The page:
Mobilitate Electric Trailer
Mobilitate Electric Trailer
The Mobilitate Electric Trailer is a clever solution to assist cyclists in making their commute easier by offering various functions like a shopping cart, a modular cargo management systems and assisting the rider to go farther and faster.
Mobilitate Electric Trailer
The goal of my project is to create a bicycle trailer that assists the rider to go farther and faster over various terrains, functions like a shopping cart off the bicycle, and provides a modular cargo management system that carries more. To accomplish this goal, the package includes a hitch that doubles as fender, with a rigid joint connecting to a trailer with suspended wheels that leans with the bicycle, thus shortening the overall length of the footprint. The trailer is powered by a combination of brush-less electric motors mounted inside the arms, and flywheels housed inside the wheels themselves.2. The Brief: Summarize the problem you set out to solve. What was the context for the project, and what was the challenge posed to you?
I have set out to solve a lifestyle problem for all cyclists who want to integrate the bicycle into everyday life. But the physical limitations of the rider, the mechanical constraints of the bike, and the lack of friendly roads are the greatest obstacles to this goal, even for the fittest and most experienced riders in a car dominated culture. Innovators have made many different attempts to improve bicycles’ range and carrying capacity, with electric motors, elongated designs, and other modifications. As effectively as these efforts serve their purposes, they require extensive modifications on the bicycles. Then some turned to trailers with promising results, since trailers are versatile and require little modification on the bicycles themselves. But like most other solutions, the trailer adds weight without providing extra power. So the idea of a trailer that provides extra power is born, and with it comes its own set of technical challenges. First, the issue of handling when power is put into the equation, because all existing trailers have flexible or free floating hitches, which is particularly hazardous when turning corners at high speed or if the rider accidentally hits the throttle while turning. Second, the issue of what to do with the trailer at the destination or grocery stops along the way, since trailers are easily stolen if left unattended. Therefore, it is ideal for the trailer to offer good cargo management solutions off the bike.3. The Intent: What point of view did you bring to the project, and were there additional criteria that you added to the brief?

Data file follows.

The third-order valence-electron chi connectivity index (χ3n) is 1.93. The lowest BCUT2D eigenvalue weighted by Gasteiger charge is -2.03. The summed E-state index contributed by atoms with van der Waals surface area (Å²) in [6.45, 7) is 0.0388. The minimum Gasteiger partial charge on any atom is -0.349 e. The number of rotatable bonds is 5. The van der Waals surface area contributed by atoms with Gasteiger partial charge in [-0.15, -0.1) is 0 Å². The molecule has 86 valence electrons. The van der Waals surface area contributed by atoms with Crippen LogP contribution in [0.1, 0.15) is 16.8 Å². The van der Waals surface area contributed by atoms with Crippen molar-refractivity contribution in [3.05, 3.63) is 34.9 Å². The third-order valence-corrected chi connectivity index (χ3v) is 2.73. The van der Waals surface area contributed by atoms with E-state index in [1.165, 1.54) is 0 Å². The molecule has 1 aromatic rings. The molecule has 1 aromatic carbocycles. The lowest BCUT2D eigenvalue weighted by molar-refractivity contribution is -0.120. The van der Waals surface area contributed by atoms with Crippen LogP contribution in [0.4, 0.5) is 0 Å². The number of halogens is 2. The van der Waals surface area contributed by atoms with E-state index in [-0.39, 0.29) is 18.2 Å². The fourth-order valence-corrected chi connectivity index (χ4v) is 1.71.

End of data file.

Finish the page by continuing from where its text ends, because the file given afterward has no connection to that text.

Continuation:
Being a cycling enthusiast and occasional racer, I view electric assistance beneficial but not necessary at all times. Therefore, an E-bicycle is not a very appealing sight in my garage next to the sleek race machines that riders like me would like to own. To motivate riders like me to commute more, who are physically capable and ride for fitness and training purposes, a versatile device such as a powered trailer is a welcome solution, because it allows us to acquire power only when necessary, then we can easily put it away when the mission is accomplished. The additional consideration added here to the brief is a competitive price point. The two electric motors, two flywheels, internal gearboxes and the development of a proprietary suspension system add to the cost, but the trailer still offers a competitive value at an estimated 1100 $ dollars MSRP because of its versatility, compared with high-end E-bicycles on the market (from 2000 to 6000 $ dollars MSRP).4. The Process: Describe the rigor that informed your project. (Research, ethnography, subject matter experts, materials exploration, technology, iteration, testing, etc., as applicable.) What stakeholder interests did you consider? (Audience, business, organization, labor, manufacturing, distribution, etc., as applicable)